Take this snow and clone it

Though there have been a couple of mentions of “take this job and shove it” as snowclone material (on Language Log; at the Snowclone Database), I’m not finding any sort of write-up on how it’s been used.

So here’s a quick survey, from google, using “take this * and shove it” -“take this job and shove it” (which yields ~45K hits on google, compared with ~90K for the “job” version).

  • unborn child
  • internship (from an NYT headline!)
  • housework
  • 401(k)
  • career
  • Ed (title of an episode of the cartoon Ed, Edd ‘n Eddy)
  • hijab
  • severance
  • McJob
  • IT Job
  • badge
  • wad
  • job Ruling
  • Joba
  • embryo
  • Congress
  • script
  • cock (song title by the band Throbbing Rods)
  • knob
  • GOD
  • prize
  • team (the Knicks, according to the NY Post
  • mop
  • subpoena
  • bananna (?!)
  • fat
  • smog
  • obe (?)
  • pill
  • Oxy (re: Oxycodone)
  • pinta
  • peignoir
  • hyperbole
  • Eneru (?)
  • anthem
  • curl (re: hair straightening)
  • terrarium (take that, Biosphere 2)
  • contract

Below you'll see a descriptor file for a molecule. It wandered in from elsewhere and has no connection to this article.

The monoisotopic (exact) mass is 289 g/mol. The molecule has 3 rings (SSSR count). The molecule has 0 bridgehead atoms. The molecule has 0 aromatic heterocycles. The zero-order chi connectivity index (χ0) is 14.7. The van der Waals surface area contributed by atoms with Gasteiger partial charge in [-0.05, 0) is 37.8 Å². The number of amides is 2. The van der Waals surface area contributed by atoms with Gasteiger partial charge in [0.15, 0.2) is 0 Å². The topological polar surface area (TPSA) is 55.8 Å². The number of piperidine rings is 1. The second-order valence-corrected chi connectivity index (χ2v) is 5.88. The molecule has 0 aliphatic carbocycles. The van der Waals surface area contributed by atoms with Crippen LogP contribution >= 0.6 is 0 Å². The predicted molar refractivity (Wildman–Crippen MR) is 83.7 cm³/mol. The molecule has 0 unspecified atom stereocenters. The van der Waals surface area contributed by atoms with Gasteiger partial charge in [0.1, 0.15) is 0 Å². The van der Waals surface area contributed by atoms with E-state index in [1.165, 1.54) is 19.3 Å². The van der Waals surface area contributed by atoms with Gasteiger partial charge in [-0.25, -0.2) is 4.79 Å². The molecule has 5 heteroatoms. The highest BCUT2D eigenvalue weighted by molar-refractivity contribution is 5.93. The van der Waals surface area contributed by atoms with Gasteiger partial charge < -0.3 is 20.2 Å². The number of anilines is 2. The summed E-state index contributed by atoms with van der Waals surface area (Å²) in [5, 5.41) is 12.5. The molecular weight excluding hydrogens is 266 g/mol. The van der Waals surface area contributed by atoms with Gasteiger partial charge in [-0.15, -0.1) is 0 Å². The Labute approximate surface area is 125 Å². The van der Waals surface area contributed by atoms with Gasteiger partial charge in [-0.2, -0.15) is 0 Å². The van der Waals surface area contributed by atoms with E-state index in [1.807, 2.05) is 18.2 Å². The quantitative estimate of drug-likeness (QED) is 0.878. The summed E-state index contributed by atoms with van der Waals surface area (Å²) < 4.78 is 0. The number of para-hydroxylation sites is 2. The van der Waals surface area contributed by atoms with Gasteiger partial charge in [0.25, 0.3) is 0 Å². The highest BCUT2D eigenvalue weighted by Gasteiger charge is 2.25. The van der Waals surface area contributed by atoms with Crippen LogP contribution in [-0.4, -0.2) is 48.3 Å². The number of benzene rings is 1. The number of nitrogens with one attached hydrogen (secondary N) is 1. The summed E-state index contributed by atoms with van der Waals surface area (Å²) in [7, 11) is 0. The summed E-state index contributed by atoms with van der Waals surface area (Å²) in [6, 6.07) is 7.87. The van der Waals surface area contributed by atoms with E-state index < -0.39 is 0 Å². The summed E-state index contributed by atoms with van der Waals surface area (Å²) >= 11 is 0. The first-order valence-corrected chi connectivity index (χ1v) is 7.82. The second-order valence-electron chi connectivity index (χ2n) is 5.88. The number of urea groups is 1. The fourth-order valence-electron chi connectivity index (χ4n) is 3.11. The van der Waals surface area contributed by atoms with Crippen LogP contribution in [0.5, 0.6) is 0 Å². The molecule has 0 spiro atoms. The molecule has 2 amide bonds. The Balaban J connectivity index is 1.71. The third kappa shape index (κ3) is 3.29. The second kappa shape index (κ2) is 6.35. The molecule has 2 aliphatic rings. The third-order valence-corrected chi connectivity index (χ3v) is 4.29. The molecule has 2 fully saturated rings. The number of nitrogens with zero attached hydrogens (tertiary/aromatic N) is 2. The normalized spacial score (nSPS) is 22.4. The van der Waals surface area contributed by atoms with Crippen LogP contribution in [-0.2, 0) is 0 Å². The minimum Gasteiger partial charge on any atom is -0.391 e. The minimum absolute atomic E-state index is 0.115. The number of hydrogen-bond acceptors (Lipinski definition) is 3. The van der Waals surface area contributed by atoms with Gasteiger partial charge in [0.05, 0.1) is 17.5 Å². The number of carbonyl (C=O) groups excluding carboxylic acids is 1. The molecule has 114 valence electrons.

• Jeb (Bush, in the syntactic reworking: “take this, Jeb, and shove it”)
  • this here stick (“…up your fucking ass” — the implicit made explicit)
  • broomhandle
  • car
  • switchblade
  • poll
  • bling
  • iPhone
  • Rudi (Hungarian politics?)
  • mob
  • pitch
  • stimulus
  • waltz (Leonard Cohen, we salute you)
  • Gabagoul
  • crap
  • fist
  • outfit

Those are the unique phrases from the first ten pages of google results — that’s 56/100, which is a pretty damned healthy collection of variants.

P.S. I should follow up on this some time with take this job and x it — a quick glance at the first page yields ship, love, shovel, bleep, squeeze, and (hat tip to The Simpsons) restaff.

P.P.S. There’s a phenomenon that comes with searching for snowclones — it seems like it happens to me every time I do this sort of thing — where having gotten myself thinking in terms of a given template, I sometimes fail to recognize false positives.  So, for example, I find myself giggling that someone would say “take this idea and apply it”, only to stop and realize that, oh.  No, that’s a totally reasonable thing to say independent of the pattern I’m immersed in.

I would like to call this phenomenon “snowclone-blindness”.

Author: Josh Millard

I manage and help moderate the community website MetaFilter, where I go by "cortex"; in my spare time I get up to all sorts of creative nerdery on the internet and in Portland, Oregon.

3 thoughts on “Take this snow and clone it”

  1. Wow, that post at snowclones dot org really needs some work. I’ve gotten more thorough as I’ve gone on, but haven’t bothered to go back and revise old posts. (Yet?) Each post should have usage notes, oldest cite I’ve found, etc. (As you are probably aware.) Thank you for bringing it to my attention.

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